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The huge growth in digital wallets has raised the prospect of a cashless society. Particularly as just 3% of the UK population have not made any type of payment online. 

In fact, digital wallets such as PayPal and Amazon Pay are now challenging debit cards as the most popular form of online payments. 68% of people use debit cards to make online purchases, with 63% using digital payment services. 57% of the UK population now use direct debit payments, while 45% use credit cards. 

Between 2016 and 2021, mobile wallets and credit cards have been the big winners in the online payment sector, with both witnessing high levels of growth. The use of credit cards increased by 10% in this period, although one explanation for this could be due to higher demand for credit when ordering goods online. 

The explosion in digital payments

Globally, the total value of digital payment transactions is forecast to be worth almost £280 billion in 2022 and the growth projections are staggering. By 2027, the total is predicted to be worth over £750 billion, reflecting the seismic shift in online payment behaviour amongst consumers around the world. 

The increase in the use of single wallets as a payment option is also being felt in the iGaming industry with the news that technology provided by Playtech, the gambling software development company, has enabled Buzz Bingo, a major player in the live bingo industry, to offer its players a single wallet which encompasses its online and offline bingo operations. The advantage of the seamless wallet is that players can now deposit and withdraw funds via a single account when using retail or online services. This added convenience is one of the major arguments in favour of single wallets.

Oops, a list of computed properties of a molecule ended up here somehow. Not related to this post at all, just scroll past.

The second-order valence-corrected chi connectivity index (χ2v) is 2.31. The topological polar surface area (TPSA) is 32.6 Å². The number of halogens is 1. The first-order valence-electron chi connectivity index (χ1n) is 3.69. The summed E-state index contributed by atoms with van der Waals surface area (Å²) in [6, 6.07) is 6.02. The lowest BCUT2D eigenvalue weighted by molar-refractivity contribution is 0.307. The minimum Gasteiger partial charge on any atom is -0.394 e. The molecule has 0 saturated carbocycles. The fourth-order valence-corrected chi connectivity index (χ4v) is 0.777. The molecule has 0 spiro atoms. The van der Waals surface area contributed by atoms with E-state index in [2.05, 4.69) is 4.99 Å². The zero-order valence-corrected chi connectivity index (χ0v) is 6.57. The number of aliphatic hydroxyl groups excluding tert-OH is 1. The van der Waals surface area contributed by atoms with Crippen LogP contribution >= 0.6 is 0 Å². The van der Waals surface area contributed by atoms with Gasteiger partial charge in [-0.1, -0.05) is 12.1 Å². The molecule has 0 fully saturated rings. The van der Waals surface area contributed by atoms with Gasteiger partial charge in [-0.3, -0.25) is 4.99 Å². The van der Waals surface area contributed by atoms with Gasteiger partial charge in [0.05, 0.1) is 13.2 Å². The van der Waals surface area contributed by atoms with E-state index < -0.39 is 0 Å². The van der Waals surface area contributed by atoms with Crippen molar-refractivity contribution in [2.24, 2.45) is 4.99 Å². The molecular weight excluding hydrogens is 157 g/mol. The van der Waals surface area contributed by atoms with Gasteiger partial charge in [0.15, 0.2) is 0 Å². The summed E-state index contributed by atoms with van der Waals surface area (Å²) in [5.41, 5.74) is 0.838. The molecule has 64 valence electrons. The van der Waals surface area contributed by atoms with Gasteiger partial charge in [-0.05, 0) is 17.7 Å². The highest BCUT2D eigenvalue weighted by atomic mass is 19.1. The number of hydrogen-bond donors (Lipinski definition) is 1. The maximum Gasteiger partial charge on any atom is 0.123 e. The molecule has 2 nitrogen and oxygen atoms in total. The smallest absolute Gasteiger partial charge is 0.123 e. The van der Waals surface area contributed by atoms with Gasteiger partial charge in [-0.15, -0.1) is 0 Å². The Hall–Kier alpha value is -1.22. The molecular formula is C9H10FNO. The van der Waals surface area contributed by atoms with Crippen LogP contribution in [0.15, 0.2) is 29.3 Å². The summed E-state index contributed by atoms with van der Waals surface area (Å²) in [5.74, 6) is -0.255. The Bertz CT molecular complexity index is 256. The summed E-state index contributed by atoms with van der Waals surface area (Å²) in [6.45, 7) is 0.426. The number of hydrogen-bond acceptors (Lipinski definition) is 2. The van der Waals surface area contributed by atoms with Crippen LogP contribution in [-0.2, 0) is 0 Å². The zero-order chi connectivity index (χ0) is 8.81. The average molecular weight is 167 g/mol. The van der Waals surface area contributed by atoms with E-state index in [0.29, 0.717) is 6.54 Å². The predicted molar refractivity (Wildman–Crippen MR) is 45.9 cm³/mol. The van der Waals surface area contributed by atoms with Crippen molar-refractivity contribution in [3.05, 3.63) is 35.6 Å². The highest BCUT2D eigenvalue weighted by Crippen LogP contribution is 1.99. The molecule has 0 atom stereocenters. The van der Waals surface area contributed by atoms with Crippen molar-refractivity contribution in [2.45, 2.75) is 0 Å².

The advantages of single wallets

Beyond convenience, there are manifold benefits of single digital wallets to the consumer. First and foremost, they offer a high level of security, not only because they negate the risk of losing a credit card, but also due to the full encryption and password-protected access. The Apple Wallet, also known simply as Wallet, takes advantage of the existing security of the iPhone. This has been tightened further with the advent of the iPhone 14, which gives users the highest level of security in the smartphone industry. It can also store boarding passes and even car keys for extra convenience.   

The change in consumer behaviour towards single wallets has raised the question of a cashless society dominated by the operators of digital wallets, amid fears that those who are unable or unwilling to go digital could be left behind. Although Sir Jon Cunliffe, Deputy Governor of the Bank of England for Financial Stability, told a House of Lords Economic Affairs Committee last year that “the Bank of England will continue to make cash available for as long as there is demand for it.” 

Nevertheless, as consumers increasingly use single digital wallets, there will become a time when cash is no longer king, in fact it could cease to exist at all as digital wallets continue their inexorable rise.